Thin line between love and Haight
After my boyfriend and I returned from a teaching stint abroad, he broke up with me. I was devastated but eventually started seeing somebody else. He got really jealous and flew out a few times to see me until I said yes to getting back together. We've had a phone relationship since January, with visits whenever possible. Well, I'm starting grad school on the East Coast, and won't be mobile for three years. But, as for moving to be with me, he's now saying he doesn't know if he can leave San Francisco. It's not even a job keeping him there! He's unemployed and still unwilling to leave one of the most expensive cities! He simply just wants to live there. I'm wondering if all the waiting's worth it, since he isn't willing to work very hard for us to be together. — Dismayed
Who says you can't take the man out of San Francisco? Just force him into the trunk of your car at gunpoint and promise him a bathroom break and a Snickers when you hit Bakersfield.
So, the guy chases you down, wins you back, and now he's not sure whether it's you or that tramp with the cable cars? That's not how love is supposed to work. According to Shakespeare, the Bronte sisters, and every romantic comedy ever made, love is throwing aside everything to crawl across broken glass on four continents, only to die in your beloved's arms. This, on the other hand, is like Romeo texting Juliet (on parchment, and hand-delivered by servants), "OMG, not sure if i can give up pizza nite w family 2 b w/u."
In the real world, for people with more to them than an obsessive connection to another human being, there are often practical considerations: whether they both want kids, who's going to pay for them, whether they'll join the Hari Krishnas or keep working as tax accountants. While some people can live anywhere as long as they're with the person they love, for many, where they wake up and walk out the door every day is no small thing. It's not just the place, but the way of life in a particular place ("the city that never sleeps" versus "the suburb that never wakes up").
The guy might love you, but he's made his priority clear: He's left his heart in San Francisco, and the rest of him is staying to keep it company. Chances are, he got so focused on winning you back, he forgot to ask himself, "And then what?" Now that he's won you, he's all, "Actually, I'm kind of attached to fog, earthquakes and stepping over a wino to get into my favorite patisserie." It's a lucky thing he figured that out before he gave up his apartment and moved to Collegetown. (Love in a place you hate quickly becomes seething resentment.)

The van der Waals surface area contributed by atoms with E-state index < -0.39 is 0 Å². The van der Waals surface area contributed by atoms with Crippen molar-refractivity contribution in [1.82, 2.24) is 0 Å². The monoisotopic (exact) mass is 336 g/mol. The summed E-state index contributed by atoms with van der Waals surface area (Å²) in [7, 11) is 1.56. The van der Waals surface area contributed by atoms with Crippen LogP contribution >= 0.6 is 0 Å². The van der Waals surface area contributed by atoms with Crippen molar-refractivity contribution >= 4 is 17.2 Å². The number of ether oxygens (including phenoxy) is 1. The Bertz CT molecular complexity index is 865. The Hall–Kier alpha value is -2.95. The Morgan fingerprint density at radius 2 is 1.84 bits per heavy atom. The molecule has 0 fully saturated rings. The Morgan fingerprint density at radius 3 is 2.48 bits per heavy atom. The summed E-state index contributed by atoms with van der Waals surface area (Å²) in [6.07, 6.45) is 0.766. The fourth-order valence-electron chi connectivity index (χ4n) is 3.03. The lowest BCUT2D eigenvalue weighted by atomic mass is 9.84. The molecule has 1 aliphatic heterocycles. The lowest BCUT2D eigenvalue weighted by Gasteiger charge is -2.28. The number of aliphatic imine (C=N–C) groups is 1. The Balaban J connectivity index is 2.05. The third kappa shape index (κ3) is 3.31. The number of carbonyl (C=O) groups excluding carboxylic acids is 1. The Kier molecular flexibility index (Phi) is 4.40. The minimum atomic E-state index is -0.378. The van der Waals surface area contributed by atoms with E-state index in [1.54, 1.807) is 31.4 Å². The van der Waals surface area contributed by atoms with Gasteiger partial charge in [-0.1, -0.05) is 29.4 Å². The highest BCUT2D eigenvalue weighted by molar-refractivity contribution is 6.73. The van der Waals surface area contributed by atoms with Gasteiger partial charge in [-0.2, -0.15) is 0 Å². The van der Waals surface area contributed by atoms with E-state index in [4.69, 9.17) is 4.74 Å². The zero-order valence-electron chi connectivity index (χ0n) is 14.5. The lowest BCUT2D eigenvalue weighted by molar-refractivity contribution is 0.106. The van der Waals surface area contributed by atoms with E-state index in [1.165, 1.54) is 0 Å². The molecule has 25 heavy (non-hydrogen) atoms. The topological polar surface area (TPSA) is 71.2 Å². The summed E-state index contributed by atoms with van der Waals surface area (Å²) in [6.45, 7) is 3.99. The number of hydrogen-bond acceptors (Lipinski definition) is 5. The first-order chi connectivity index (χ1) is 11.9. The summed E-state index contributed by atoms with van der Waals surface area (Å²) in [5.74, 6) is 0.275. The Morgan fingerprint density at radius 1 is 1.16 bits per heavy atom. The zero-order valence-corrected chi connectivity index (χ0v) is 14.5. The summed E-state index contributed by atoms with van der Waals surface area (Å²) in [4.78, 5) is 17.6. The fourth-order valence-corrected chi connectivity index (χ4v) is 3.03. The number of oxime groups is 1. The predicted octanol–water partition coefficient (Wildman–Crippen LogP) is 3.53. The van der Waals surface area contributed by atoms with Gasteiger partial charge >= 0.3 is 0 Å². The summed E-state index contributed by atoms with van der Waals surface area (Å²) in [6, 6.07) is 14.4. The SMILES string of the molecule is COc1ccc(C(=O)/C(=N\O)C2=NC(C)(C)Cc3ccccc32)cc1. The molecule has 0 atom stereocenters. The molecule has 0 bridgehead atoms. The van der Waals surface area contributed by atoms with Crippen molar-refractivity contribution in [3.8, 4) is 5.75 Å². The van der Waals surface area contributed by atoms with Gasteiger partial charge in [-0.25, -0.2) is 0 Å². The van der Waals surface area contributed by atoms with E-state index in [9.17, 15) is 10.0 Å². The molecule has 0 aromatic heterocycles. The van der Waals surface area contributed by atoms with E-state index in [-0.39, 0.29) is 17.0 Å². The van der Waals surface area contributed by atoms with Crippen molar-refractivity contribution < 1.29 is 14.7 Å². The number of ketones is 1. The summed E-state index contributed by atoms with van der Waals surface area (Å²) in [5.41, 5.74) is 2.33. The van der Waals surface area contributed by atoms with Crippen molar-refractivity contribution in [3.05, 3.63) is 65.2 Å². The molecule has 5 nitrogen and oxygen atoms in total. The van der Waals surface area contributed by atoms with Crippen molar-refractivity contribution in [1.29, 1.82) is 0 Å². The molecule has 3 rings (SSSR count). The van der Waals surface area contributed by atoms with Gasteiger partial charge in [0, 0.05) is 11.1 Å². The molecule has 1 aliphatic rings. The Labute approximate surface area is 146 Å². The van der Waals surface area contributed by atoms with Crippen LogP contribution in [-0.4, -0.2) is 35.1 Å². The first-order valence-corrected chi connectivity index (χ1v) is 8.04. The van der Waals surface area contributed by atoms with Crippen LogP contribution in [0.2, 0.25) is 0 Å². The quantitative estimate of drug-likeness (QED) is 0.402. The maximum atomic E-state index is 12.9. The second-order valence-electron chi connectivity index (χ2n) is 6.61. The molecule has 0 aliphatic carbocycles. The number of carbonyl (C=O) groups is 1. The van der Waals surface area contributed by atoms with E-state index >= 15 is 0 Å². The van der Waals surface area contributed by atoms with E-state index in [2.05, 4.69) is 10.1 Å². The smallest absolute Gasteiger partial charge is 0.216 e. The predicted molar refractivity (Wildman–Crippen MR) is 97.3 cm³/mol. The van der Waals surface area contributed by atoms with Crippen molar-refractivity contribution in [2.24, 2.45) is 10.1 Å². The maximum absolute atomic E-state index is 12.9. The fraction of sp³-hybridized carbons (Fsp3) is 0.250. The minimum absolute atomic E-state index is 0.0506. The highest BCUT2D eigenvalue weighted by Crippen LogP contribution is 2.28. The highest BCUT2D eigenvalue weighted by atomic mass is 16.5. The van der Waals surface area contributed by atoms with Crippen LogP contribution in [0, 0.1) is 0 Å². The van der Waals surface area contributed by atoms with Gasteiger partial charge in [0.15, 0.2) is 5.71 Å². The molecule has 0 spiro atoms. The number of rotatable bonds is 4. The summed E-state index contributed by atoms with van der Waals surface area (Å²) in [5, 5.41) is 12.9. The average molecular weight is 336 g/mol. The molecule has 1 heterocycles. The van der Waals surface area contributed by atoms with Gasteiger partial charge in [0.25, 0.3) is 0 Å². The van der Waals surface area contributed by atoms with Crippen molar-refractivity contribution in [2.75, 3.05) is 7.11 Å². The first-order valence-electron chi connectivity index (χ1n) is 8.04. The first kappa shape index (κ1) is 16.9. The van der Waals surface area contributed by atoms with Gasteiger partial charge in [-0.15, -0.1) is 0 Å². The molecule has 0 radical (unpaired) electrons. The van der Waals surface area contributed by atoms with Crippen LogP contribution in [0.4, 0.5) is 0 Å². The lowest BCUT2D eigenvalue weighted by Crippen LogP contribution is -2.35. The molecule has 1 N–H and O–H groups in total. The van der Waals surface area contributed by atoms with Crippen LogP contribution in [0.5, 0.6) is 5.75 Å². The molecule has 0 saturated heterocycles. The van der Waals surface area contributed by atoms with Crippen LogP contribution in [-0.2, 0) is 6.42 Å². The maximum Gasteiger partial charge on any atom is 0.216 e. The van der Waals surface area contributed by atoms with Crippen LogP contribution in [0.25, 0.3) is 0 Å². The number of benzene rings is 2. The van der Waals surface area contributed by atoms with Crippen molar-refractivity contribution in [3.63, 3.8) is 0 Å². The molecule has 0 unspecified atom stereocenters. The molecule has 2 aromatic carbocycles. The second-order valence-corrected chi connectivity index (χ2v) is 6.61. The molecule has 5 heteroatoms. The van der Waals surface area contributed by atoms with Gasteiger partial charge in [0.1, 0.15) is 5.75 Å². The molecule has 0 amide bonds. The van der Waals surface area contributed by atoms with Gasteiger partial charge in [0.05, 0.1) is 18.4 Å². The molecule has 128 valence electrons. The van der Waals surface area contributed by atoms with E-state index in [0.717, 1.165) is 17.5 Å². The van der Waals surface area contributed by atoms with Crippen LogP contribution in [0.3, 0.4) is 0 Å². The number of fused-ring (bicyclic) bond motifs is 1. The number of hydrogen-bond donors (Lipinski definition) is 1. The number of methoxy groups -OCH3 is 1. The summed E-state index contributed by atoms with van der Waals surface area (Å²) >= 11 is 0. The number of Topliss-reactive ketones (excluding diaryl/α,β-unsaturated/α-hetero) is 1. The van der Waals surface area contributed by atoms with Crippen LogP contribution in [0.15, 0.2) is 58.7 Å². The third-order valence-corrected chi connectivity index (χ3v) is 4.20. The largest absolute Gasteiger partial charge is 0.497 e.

If you don't resent him too much, maybe you and he will try to keep it going long-distance while you're in school. If so, you need to be practical, too: Ask yourself how you feel about spending the rest of your days in San Francisco, because you probably won't get the guy out of there for any length of time — not until you can fit him into an urn.
I was on a first date, and the guy arrived at the pub before me. The waitress took my order and asked if I'd like to start a tab. I paused, and when he didn't offer, I gave her my card. He ended up buying my next two drinks, and I had a pretty good time, but thinking about it now, I'm mad he let me pay at all. After all, he asked me out. — Rehashing
On the bright side, when the final bill came, he didn't get up and make tracks for the ladies' room. Things are really confusing now about who pays. By the end of the date, he knew it was OK to pick up the tab. But, when the waitress first came, he had a millisecond to figure out are you a feminist, will you hate him for paying, accuse him of being personally responsible for lowering the glass ceiling 10 feet? Before he could work all that out, you'd handed over your Visa and ordered your appletini.
Ask yourself if you're quick to prosecute for something so minor because you go in expecting the worst. If so, you might change that, or instead of a boyfriend, you can have a grudge. And yes, the person who does the inviting should pay — to a point. On the second date, it's nice to avoid being one of those women who, when the check comes, goes rooting around in her purse — and pulls out a mint.
Got a problem? Write Amy Alkon, 171 Pier Ave., #280, Santa Monica, CA 90405, or e-mail firstname.lastname@example.org (advicegoddess.com). Alkon is the author of I See Rude People: One Woman's Battle to Beat Some Manners Into Impolite Society.